Participation of females in clinical trials for drugs and devices continues to lag behind their representation in the specific disease population in many critically important disease areas despite efforts to improve the situation, according to a new study by Harvard Medical School investigators at Brigham and Women’s Hospital.
Researchers from Brigham and Women's examined participation of females in adult cardiovascular, psychiatric, and cancer-related clinical trials and found that among trials for therapeutics in these three areas, the percentage of females enrolled did not reflect the proportion of women affected by the disease.
This was especially striking for clinical trials investigating drugs and devices for psychiatric disorders, where females make up 60 percent of the patient population, but just 42 percent of trial participants.
Results of this research were published in a special issue of Contemporary Clinical Trials dedicated to female health.
“Though there are overall improvements in the participation of women in clinical trials, they are still underrepresented in studies that they rightfully belong in,” said middle author Primavera Spagnolo, HMS assistant professor of psychiatry at Brigham and Women's.
“To ensure that results of clinical research benefit all the individuals affected by a disease, clinical trial populations should align more closely with the demographics of the population affected by disease,” she said.
Spagnolo and her colleagues analyzed data from ClinicalTrials.gov, a database of both private and public clinical research studies, across a four-year period (2016 – 2019). The researchers assessed the average number of females enrolled for the specified disease areas and per trial.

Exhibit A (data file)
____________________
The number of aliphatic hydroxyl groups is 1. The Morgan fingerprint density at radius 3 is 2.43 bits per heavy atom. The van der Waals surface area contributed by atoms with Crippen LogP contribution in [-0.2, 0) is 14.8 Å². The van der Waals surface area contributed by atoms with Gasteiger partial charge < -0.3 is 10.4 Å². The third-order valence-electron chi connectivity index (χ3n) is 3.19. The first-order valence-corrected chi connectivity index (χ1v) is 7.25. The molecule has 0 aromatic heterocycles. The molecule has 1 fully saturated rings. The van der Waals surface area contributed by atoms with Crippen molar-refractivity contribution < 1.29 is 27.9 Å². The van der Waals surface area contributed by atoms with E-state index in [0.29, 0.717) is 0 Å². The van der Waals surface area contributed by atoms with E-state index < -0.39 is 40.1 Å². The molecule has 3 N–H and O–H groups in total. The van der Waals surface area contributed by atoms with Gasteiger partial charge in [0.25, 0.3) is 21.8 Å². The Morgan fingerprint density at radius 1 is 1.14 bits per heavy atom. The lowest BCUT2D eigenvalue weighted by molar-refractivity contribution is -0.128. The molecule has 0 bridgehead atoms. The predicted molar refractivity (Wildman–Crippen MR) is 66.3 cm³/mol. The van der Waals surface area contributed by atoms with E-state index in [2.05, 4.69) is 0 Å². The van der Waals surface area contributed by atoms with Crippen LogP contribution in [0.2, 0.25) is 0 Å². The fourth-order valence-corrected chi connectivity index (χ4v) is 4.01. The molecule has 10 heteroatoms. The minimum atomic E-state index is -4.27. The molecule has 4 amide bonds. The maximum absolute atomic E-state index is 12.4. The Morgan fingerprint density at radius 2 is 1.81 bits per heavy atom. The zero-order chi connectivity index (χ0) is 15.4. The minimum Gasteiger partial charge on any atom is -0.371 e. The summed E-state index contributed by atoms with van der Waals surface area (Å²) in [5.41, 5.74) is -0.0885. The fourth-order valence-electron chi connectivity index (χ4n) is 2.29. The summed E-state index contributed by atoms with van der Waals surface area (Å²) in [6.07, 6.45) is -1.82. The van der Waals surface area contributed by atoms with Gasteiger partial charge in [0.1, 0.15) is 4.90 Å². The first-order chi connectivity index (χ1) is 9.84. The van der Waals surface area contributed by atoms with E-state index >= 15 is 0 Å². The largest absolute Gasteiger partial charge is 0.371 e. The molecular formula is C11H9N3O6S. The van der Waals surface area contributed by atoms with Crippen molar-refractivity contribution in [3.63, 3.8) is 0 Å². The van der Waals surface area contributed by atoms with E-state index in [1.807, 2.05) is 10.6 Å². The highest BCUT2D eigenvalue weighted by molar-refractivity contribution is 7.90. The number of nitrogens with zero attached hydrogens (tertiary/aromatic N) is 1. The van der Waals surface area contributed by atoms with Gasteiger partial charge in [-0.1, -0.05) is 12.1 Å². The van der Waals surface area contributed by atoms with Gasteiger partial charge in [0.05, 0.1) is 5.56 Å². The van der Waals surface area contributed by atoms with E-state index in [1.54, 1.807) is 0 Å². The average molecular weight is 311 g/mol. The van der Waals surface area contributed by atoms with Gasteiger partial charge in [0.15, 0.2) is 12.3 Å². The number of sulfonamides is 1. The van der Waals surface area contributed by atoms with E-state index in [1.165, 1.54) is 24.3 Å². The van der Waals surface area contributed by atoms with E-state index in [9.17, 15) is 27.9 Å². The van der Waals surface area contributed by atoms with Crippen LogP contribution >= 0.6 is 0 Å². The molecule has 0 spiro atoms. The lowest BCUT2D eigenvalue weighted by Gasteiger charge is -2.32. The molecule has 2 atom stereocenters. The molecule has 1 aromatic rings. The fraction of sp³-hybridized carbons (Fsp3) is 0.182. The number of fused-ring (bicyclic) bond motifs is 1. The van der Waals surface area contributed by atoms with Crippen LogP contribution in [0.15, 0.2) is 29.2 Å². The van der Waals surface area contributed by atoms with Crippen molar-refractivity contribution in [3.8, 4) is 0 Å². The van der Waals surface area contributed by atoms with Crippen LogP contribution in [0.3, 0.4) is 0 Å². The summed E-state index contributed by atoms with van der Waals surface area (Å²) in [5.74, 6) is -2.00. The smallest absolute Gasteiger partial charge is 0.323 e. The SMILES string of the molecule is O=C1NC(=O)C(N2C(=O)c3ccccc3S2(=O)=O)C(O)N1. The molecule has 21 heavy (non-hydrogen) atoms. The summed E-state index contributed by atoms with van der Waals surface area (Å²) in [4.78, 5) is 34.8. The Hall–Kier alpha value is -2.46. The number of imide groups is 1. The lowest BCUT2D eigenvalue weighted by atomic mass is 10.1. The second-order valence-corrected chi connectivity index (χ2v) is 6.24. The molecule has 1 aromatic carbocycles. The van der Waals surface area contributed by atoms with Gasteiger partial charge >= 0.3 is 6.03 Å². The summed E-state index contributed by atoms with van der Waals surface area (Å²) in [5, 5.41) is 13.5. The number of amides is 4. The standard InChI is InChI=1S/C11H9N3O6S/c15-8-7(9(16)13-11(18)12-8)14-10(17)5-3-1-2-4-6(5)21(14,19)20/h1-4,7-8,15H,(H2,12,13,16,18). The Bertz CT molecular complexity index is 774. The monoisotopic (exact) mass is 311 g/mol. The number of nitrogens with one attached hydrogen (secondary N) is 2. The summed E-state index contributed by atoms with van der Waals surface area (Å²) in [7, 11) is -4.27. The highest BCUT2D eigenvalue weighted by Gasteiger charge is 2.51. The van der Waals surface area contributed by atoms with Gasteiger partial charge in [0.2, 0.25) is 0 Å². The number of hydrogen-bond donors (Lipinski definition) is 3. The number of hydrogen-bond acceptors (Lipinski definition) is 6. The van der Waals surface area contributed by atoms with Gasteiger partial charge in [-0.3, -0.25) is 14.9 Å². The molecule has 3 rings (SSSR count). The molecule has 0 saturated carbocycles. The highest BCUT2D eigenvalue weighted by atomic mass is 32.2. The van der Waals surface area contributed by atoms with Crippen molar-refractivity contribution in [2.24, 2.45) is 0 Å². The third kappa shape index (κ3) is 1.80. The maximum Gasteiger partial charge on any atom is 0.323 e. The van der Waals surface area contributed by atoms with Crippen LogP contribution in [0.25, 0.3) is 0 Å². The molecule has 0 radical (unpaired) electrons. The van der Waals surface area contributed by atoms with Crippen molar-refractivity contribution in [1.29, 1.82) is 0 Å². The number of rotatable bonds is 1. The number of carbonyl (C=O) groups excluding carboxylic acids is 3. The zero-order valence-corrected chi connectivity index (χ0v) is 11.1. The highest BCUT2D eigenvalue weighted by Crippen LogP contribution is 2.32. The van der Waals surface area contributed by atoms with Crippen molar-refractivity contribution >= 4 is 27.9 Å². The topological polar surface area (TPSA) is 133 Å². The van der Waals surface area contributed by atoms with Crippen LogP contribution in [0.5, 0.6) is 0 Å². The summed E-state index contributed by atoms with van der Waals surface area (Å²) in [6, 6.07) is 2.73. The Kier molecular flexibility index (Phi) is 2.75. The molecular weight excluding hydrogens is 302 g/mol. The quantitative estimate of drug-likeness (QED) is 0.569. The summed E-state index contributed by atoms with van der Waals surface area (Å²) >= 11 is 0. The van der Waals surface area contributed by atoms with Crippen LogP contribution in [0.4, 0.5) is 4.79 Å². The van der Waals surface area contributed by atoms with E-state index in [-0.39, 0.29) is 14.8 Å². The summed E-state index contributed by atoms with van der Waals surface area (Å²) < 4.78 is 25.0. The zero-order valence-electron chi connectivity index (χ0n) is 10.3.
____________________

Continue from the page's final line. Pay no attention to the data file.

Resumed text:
After examining 1,433 trials with 302,664 participants, the team discovered that, on average, 41.2 percent of the participants were female.
Although 49 percent of the cardiovascular disease patient population is female, only 41.9 percent of trial participants were female.
Additionally, while 51 percent of cancer patients are female, just 41 percent of clinical trial participants were female. Psychiatry clinical trials appeared to have the greatest gaps in enrolling female participants with a mean participation of females in clinical trials of 42 percent, even though 60 percent of psychiatry patients are female.
“When designing this study, we decided to assess cardiovascular disease, cancer, and psychiatric illness because the first two are leading causes of mortality among women and the latter is globally the primary disability for women,” said Spagnolo.
“We were disturbed to find that women are still underrepresented in clinical trials, which represents an important barrier to uncovering differences between men and women in safety and efficacy of drugs and devices,” she said.
The authors noted a few study limitations. Investigators are required to report biological sex on ClinicalTrials.gov, preventing researchers from examining gender differences.
Furthermore, the data available did not allow them to identify the causes of female underrepresentation in clinical trials, which should be the focus of future investigations, according to the researchers.
“The rise of female participants in clinical trials is certainly promising, but our work is not complete. We simply cannot rest,” said Spagnolo.
“To ensure that our patients are properly cared for and drugs as well as devices are truly safe and effective, we need to continue monitoring women’s representation in clinical trials by disease area and, importantly, we need to develop interventions and approaches ensuring the inclusion of a diverse group of women in clinical research,” she said.
Disclosures: Senior author Hadine Joffe reports receiving consultant and advisory fees from Eisai and Jazz. Joffe’s spouse is an employee of Arsenal Biosciences and has an equity stake in Merck Research Labs and Tango Therapeutics. No other disclosures were reported.
This work received funding from the NIH, Merck, and Pfizer.